“I’ve been a pauper, a puppet, a poet, a pawn and a king … “
Those lyrics from a wonderful Frank Sinatra song aren’t literally true for most of us, yet in a figurative sense, we suspect they are.
In our working lives, most of us have held lots of positions. We’ve worked in small companies and larger ones. We’ve labored for ourselves and for others. We’ve worked in satisfying jobs and in less than satisfying ones. Most of of us have worked in paying jobs — some of us in non-paying jobs — and some, the uber-wealthy, not at all.
We remember the Four Factors of Production: land, labor, capital & entrepreneurship. Labor is that key component that is honored today.
Today marks the 125th Anniversary of this American holiday, “The form that the observance and celebration of Labor Day should take was outlined in the first proposal of the holiday — a street parade to exhibit to the public ‘the strength and esprit de corps of the trade and labor organizations” of the community, followed by a festival for the recreation and amusement of the workers and their families.’”
Reminiscing back a bunch of years, we recounted all the paying jobs we’ve held since that first real job. Many of us did qualify as having paid jobs if our parents provided an allowance for doing the dishes, cleaning up around the house, mowing the grass and a wide expanse of other tasks. But that first real job is something memorable. For us that was one of caddy at Galen Hall Golf Course.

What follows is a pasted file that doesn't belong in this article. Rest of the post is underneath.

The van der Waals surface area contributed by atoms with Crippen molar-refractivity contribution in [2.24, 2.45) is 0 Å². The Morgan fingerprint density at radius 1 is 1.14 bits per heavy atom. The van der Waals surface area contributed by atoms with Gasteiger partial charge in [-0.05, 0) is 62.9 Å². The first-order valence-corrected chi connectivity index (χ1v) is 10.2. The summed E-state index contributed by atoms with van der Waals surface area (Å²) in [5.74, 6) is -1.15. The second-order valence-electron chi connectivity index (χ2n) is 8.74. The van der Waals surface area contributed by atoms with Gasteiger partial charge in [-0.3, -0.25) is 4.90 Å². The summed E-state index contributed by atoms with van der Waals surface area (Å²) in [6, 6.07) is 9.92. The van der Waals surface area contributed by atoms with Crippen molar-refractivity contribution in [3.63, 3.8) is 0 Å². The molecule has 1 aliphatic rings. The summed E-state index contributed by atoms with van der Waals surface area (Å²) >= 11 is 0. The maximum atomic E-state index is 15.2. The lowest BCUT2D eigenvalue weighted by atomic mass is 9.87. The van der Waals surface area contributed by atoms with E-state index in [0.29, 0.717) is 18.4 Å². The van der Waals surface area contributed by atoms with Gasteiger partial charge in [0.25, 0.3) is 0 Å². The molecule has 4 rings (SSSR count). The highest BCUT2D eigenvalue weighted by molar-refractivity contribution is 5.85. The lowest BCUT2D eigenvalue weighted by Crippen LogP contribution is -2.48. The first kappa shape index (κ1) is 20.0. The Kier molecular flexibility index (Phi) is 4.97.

Many decades later, we’re still working.
At some point and for many of us, work is a necessary ingredient to stay alive. Working at a job is a means of getting the capital to buy the things we want and need. For others, work is something that alleviates boredom and tedium. Work affords meaning and value for living.
Here’s a short video that has some answers to this question: Why do people work?
So, on Labor Day, 2019 … we want to say “thank you” to everyone who is working today.
We want to say “Happy Labor Day” to everyone — except those — in the uber-weathy class who’ve never worked but have been the recipients of generational wealth passed on and those elected public servants who’ve been at the public trough for way too long and those who’ve received corporate welfare payments and those entrepreneurs who’ve chosen to not recognize the people who labor on their behalf by providing fair compensation, fair benefits and a safe working environment.